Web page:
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Intel Expected To Follow AMD's CPU Integration

San Jose, Calif. — Intel Corp. is expected to follow a path pioneered by rival Advanced Micro Devices Inc. with the integration of the company's memory controller and high-speed interconnect onto its Xeon and Itanium server processors.

The integrated processors are expected to help bring the two Intel CPU architectures into price parity and create a relatively streamlined yet powerful all-serial server chip complex. But the shift is not expected to come until 2007, sources said. The move comes as server makers are crunching through cost and power issues with a new serial memory link proposed by Intel.

"Intel has been dropping hints in various places" about the plan, said one source with a top computer maker, who asked not to be named. "If you are aware of their intention, you can see what to look for," he added. Intel was not available for comment at press time.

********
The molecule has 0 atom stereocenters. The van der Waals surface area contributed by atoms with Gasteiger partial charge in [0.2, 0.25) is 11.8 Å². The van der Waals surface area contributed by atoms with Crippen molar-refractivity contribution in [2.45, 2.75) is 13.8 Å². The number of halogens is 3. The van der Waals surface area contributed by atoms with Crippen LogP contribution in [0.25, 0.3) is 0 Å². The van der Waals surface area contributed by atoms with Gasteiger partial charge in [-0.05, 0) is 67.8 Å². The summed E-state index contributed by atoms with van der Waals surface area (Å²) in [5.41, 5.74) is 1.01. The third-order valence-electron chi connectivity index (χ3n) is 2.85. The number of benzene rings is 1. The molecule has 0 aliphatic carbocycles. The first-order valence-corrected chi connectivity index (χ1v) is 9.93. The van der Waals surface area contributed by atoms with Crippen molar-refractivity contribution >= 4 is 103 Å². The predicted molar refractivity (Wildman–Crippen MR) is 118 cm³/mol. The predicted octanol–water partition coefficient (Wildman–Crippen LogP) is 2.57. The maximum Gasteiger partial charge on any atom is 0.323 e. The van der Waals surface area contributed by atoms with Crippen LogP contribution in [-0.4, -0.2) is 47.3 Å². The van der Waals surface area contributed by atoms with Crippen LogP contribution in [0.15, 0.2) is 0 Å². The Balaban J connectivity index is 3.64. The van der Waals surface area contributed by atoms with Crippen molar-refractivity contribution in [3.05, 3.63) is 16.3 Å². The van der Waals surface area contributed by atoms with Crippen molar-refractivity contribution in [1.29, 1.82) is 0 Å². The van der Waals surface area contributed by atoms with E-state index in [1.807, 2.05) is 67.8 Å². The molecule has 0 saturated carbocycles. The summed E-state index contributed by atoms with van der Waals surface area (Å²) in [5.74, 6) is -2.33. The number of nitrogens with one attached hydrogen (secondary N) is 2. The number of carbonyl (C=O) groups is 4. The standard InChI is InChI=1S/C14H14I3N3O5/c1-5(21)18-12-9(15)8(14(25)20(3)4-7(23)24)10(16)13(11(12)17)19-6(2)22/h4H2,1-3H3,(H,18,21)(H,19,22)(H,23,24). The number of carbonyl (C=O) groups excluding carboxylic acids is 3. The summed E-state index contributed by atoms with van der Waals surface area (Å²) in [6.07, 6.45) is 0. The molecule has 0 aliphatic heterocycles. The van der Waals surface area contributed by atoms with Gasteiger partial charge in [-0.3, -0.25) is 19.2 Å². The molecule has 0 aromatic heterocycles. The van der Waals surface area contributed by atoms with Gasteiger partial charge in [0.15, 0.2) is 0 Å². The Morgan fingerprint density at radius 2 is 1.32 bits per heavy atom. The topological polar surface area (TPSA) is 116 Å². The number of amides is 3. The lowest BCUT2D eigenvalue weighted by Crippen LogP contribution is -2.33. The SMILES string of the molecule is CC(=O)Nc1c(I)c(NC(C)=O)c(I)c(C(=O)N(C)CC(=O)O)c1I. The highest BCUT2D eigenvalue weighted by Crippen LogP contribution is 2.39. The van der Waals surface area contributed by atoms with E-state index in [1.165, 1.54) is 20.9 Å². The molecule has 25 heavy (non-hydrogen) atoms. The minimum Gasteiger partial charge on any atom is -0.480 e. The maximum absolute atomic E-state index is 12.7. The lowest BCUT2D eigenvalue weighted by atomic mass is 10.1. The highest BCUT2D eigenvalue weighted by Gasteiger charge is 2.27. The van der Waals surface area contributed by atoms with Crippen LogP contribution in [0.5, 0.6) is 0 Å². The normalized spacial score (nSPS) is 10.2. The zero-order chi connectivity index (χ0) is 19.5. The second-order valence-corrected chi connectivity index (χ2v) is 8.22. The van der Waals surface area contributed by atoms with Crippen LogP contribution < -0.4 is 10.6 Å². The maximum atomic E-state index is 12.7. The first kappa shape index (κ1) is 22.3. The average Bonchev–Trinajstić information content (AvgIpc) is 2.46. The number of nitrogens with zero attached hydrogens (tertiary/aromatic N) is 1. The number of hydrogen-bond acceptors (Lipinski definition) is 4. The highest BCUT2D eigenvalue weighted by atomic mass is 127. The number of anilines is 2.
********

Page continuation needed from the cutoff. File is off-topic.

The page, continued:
In presentations at the Intel Developer Forum in September, the company talked about interconnect becoming "serial everywhere." The company is already shipping chip sets using the PCI Express 2.5-Gbit/second serial I/O technology. It is laying the groundwork for a fast serial interconnect to memory with its concept for fully buffered dual-in-line memory modules (FB-DIMMs), leaving the processor bus as the last link in the chain.

The I/O rates of those chip-to-chip interconnects could be hitting data rates of up to 6 Gbits/s by the time Intel launches the processors. The PCI Special Interest Group will meet in December to consider whether to take the next generation of PCI Express to 5 or 6 Gbits/s.

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